Proposed Sacramento Health Clinic Would Provide Primary Care to Uninsured Residents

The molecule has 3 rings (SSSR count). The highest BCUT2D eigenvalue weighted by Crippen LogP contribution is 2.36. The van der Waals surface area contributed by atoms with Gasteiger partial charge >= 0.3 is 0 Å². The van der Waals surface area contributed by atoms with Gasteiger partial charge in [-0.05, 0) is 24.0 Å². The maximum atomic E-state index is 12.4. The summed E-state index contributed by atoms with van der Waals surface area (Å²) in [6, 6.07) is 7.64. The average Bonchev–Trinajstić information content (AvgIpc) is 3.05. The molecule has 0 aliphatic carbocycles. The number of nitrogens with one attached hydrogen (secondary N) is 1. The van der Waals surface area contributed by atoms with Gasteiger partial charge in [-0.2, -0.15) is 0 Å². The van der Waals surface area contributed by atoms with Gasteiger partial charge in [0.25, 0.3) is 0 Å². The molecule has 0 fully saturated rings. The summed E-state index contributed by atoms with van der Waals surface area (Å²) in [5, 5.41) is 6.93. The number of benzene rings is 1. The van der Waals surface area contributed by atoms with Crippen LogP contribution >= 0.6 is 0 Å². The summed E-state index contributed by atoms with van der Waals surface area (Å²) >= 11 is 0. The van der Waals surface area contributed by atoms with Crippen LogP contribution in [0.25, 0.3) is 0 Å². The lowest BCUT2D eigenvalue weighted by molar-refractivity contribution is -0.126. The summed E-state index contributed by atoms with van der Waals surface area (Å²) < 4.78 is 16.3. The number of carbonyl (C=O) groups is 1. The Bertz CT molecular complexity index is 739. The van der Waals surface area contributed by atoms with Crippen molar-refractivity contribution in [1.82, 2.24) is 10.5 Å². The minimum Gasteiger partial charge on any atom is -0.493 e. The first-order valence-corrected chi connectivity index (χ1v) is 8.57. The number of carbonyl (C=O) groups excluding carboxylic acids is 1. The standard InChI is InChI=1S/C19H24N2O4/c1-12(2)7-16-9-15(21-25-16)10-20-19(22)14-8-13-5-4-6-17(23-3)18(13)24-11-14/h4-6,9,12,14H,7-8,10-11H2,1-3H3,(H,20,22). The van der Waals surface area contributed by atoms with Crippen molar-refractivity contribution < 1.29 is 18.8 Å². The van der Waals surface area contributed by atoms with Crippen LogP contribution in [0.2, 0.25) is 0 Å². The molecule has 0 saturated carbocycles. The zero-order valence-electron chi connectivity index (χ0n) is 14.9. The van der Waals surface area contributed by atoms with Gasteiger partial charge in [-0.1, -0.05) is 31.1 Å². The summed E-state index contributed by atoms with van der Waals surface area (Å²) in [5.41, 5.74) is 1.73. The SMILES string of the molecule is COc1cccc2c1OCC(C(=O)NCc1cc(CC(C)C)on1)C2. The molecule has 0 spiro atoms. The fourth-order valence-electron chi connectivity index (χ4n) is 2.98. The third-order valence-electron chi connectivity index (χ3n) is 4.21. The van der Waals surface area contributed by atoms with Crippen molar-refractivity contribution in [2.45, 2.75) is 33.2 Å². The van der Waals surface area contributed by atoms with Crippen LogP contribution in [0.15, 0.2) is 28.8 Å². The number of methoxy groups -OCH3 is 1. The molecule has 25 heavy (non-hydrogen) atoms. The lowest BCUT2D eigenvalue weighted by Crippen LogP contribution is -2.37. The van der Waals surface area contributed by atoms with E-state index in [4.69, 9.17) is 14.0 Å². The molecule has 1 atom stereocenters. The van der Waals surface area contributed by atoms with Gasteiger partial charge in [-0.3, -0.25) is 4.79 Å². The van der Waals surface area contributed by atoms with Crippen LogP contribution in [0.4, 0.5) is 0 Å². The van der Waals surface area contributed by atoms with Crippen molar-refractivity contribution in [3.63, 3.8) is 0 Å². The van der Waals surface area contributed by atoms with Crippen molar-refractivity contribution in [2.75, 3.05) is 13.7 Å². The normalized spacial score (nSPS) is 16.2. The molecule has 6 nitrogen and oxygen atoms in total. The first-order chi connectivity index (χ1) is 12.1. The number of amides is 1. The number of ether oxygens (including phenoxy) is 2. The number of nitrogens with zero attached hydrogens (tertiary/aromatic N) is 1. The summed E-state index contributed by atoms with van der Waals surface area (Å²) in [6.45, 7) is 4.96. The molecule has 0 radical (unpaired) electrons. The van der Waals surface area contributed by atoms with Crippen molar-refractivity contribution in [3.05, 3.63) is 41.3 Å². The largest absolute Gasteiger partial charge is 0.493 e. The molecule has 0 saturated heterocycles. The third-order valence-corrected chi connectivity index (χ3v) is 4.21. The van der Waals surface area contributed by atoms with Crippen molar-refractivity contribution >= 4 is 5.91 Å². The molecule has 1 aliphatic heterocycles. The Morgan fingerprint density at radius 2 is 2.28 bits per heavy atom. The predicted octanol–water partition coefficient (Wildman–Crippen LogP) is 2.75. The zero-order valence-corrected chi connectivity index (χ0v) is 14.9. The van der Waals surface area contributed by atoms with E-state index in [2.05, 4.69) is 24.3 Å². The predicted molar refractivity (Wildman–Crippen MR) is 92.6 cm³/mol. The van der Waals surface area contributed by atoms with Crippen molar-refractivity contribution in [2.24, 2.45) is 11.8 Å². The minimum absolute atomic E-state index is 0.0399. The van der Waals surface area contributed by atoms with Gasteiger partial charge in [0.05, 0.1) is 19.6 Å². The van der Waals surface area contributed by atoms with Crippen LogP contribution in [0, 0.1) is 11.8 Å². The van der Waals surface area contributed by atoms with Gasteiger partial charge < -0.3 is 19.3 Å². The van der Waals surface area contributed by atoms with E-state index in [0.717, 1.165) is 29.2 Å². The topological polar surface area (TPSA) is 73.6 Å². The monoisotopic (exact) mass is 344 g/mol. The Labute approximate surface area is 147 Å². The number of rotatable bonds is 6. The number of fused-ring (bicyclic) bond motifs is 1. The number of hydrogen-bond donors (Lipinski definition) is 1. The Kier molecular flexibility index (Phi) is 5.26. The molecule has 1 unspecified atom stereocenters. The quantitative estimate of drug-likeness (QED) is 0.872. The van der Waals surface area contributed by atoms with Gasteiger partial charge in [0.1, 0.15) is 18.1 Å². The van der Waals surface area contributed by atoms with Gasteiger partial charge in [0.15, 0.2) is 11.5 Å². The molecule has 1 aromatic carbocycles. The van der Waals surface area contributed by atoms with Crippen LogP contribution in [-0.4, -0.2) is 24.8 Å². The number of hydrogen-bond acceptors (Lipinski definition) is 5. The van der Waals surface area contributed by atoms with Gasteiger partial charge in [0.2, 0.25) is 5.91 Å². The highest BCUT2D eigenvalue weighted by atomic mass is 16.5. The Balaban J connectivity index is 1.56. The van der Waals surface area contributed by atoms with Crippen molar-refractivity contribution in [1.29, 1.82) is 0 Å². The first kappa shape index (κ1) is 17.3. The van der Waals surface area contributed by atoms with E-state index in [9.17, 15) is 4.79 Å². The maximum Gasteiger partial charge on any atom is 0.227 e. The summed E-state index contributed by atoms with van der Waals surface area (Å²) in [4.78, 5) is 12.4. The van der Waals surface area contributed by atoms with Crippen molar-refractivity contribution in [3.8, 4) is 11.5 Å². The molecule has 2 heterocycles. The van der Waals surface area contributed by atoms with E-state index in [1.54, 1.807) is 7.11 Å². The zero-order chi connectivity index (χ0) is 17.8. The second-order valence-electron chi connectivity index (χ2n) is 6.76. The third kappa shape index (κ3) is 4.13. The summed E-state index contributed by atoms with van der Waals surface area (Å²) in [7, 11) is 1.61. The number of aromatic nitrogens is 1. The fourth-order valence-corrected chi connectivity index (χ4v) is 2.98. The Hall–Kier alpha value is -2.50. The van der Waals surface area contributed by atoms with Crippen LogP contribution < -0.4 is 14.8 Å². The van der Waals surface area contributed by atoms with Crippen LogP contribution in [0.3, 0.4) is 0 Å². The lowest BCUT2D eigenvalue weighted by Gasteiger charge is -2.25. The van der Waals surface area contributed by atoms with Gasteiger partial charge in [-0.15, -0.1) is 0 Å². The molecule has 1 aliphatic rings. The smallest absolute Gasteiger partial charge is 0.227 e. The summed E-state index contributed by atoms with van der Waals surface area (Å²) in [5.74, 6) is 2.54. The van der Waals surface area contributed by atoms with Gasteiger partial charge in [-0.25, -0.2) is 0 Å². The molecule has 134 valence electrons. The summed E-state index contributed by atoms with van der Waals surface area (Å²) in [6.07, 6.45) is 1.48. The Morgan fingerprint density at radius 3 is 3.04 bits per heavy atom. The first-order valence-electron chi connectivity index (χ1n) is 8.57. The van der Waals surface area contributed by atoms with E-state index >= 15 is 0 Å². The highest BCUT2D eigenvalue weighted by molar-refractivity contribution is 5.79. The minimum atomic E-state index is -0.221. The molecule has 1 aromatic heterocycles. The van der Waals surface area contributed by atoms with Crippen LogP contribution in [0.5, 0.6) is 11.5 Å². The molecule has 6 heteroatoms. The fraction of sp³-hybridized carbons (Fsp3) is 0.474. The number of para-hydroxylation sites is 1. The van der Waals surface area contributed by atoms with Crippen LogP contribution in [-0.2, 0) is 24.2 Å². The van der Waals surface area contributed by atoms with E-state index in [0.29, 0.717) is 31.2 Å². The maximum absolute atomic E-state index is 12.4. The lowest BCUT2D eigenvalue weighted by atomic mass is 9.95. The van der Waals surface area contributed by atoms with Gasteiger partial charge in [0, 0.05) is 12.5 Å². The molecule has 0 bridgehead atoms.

The Mexican American Alcoholism Program plans to build a community clinic that would provide medical, dental and mental health care in south Sacramento, an area with a high number of uninsured residents, the Sacramento Bee reports. According to MAAP Executive Director George de la Mora, the clinic would serve up to 200 patients per day. A study conducted by California State University-Sacramento found that at least 250,000 Sacramento-area residents lack health insurance. "There's no facility in Sacramento that addresses the health needs of the working poor," de la Mora said. State Sen. Deborah Ortiz (D-Sacramento), who helped insert $150,000 for the clinic in the recently passed state budget, said, "These individuals lack access to health care and suffer unnecessarily from preventable conditions. They don't see a doctor until they are very, very sick, and then they go to emergency rooms." The Bee reports that the clinic is "only the first step toward a model health care delivery system" that would rely on community clinics and local hospitals. Under the system, clinics would provide primary care to the uninsured and refer patients who require inpatient care to hospitals, while hospitals -- "now overwhelmed by non-urgent visits" to emergency rooms -- would refer patients to participating clinics. To fund the network, De la Mora said that not-for-profit clinics would donate a portion of the funds they receive from state, federal and philanthropic sources, while hospitals would contribute a share of the savings resulting from referring outpatient services to participating clinics (Martinez, Sacramento Bee, 7/31).This is part of the California Healthline Daily Edition, a summary of health policy coverage from major news organizations. Sign up for an email subscription.